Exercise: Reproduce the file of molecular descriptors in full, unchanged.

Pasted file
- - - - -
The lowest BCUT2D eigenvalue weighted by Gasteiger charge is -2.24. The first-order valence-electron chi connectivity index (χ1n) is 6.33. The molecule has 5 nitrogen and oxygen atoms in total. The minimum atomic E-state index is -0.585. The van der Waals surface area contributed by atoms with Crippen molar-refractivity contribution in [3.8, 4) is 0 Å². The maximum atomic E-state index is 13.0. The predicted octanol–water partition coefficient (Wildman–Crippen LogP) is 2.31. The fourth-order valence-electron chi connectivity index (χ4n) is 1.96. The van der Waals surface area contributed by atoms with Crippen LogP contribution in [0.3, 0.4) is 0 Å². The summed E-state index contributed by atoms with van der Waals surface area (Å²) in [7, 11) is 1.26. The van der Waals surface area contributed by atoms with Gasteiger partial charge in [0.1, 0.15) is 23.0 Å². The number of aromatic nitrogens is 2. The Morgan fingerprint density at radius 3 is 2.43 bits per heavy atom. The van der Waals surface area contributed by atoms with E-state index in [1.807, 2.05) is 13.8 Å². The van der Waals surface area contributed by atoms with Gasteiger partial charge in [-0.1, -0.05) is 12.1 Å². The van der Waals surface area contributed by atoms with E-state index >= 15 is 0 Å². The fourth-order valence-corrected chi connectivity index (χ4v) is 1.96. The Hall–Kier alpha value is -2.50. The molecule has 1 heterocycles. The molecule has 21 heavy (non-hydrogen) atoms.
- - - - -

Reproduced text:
The lowest BCUT2D eigenvalue weighted by Gasteiger charge is -2.24. The first-order valence-electron chi connectivity index (χ1n) is 6.33. The molecule has 5 nitrogen and oxygen atoms in total. The minimum atomic E-state index is -0.585. The van der Waals surface area contributed by atoms with Crippen molar-refractivity contribution in [3.8, 4) is 0 Å². The maximum atomic E-state index is 13.0. The predicted octanol–water partition coefficient (Wildman–Crippen LogP) is 2.31. The fourth-order valence-electron chi connectivity index (χ4n) is 1.96. The van der Waals surface area contributed by atoms with Crippen LogP contribution in [0.3, 0.4) is 0 Å². The summed E-state index contributed by atoms with van der Waals surface area (Å²) in [7, 11) is 1.26. The van der Waals surface area contributed by atoms with Gasteiger partial charge in [0.1, 0.15) is 23.0 Å². The number of aromatic nitrogens is 2. The Morgan fingerprint density at radius 3 is 2.43 bits per heavy atom. The van der Waals surface area contributed by atoms with E-state index in [1.807, 2.05) is 13.8 Å². The van der Waals surface area contributed by atoms with Gasteiger partial charge in [-0.1, -0.05) is 12.1 Å². The van der Waals surface area contributed by atoms with E-state index >= 15 is 0 Å². The fourth-order valence-corrected chi connectivity index (χ4v) is 1.96. The Hall–Kier alpha value is -2.50. The molecule has 1 heterocycles. The molecule has 21 heavy (non-hydrogen) atoms.